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    NY pay transparency law upends agencies: ‘Be thankful for your overworked HR department’

    New York employers are now required to list salaries for posted roles. This is causing agencies, and other businesses, to explore workarounds that could be perceived as ‘bad faith’ among prospective employees. Here’s what leaders need to do right now.

    It is now an unlawful discriminatory practice for New York companies to post a job listing that does not include a salary range. This follows similar laws in Colorado, Connecticut, Washington and, as of January 1, California.

    For agencies, and other businesses, this is a tricky situation because many companies simply never established consistent ‘salary bands.’ Now there’s a strong chance that a valued employee will see a similar role posted online offering more than they make.

    “The obvious challenge companies will face is the tension the transparency will create with existing employees who are at the bottom of (or lower than) the shared range for a posted job similar to theirs,” says Debra Sercy, managing partner, Grace Blue. “You have to feel for the human resources and talent leaders – they’re the front line for the backlash that may result from employees who feel they are not fairly paid.”

    So far, businesses are trying a series of workarounds that may not be viewed so favorably by prospective employees.

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    Here are some examples of these workarounds:

    • Posting an absurd salary range. Some companies listed salaries ranging from $0-$2 million. “Companies that post wildly broad ranges could be seen as dishonest, which surely won’t align with their business values,” says Sercy.

    • Failing to update existing listings. “Only one in five organizations are transparent in their salary range postings today,” says Tom McMullen, senior client partner and rewards expertise leader at Korn Ferry. “Employees will likely raise more questions about equity and fairness of pay than ever before.”

    • Creating non-specific job titles. At least one agency has listed required job skills to gauge interest versus a specific title, writes the 4A’s in a recent white paper. The agency pulled its specific description in favor of language such as looking for “people that like to engage in creative solutions and critical thinking” versus “creative director.”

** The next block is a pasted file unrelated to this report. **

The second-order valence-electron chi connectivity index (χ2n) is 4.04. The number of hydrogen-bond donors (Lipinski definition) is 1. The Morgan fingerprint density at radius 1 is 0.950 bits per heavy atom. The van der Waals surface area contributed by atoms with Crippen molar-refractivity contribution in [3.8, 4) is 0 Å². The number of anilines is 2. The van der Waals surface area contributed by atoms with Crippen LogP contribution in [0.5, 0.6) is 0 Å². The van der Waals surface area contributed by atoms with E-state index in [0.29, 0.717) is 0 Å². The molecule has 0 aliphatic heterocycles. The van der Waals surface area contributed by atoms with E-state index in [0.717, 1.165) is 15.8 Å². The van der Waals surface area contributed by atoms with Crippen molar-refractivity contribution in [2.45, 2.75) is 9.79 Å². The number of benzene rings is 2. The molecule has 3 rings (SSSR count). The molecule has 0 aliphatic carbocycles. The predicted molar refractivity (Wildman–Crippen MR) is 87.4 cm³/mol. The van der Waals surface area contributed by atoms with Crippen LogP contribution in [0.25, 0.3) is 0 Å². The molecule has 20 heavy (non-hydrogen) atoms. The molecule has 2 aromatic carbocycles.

• Being nebulous about bonuses and incentives.

    • Pulling job ads altogether.

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    Here are some examples of what employers should be doing:

    • Take a good look at your current postings immediately. “Employers should evaluate their job advertisements to ensure that such advertisements include a good faith salary range for any advertised job, promotion or transfer opportunity,” says Marisa B Sandler, employment attorney at Tannenbaum Helpern Syracuse & Hirschtritt.

    • Develop a single source of truth. There needs to be an explanation regarding the differences between posted ranges and current employee compensation ranges. “Develop an overarching communications plan, segmented by audience (eg managers, HR, employees) regarding this regulation,” says McMullen.

    • Share this compensation strategy with your employees. This way “they understand how and why people are paid what they’re paid at the company; narrow the salary ranges listed on postings to reflect some sort of reality,” says Sercy. Having a good story to tell and telling that story is key, echoes McMullen.

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    • Create different strategies for different levels. “For many agencies, their current recruitment approach often does not yield significant results from job sites like LinkedIn and Indeed. So publishing salary ranges may not support the need for entry to mid-level positions,” says Marla Kaplowitz, president and chief executive, 4A’s. “Companies should assess their business practices and values to determine the appropriate path related to their specific recruitment needs – especially for senior roles that have broader ranges related to the level of experience.”

    • And, of course, keep a keen eye on Glassdoor and Fishbowl. “Agencies may consider having their marketing and communications lead/team monitor any potential activity specifically related to compensations,” writes the 4A’s.

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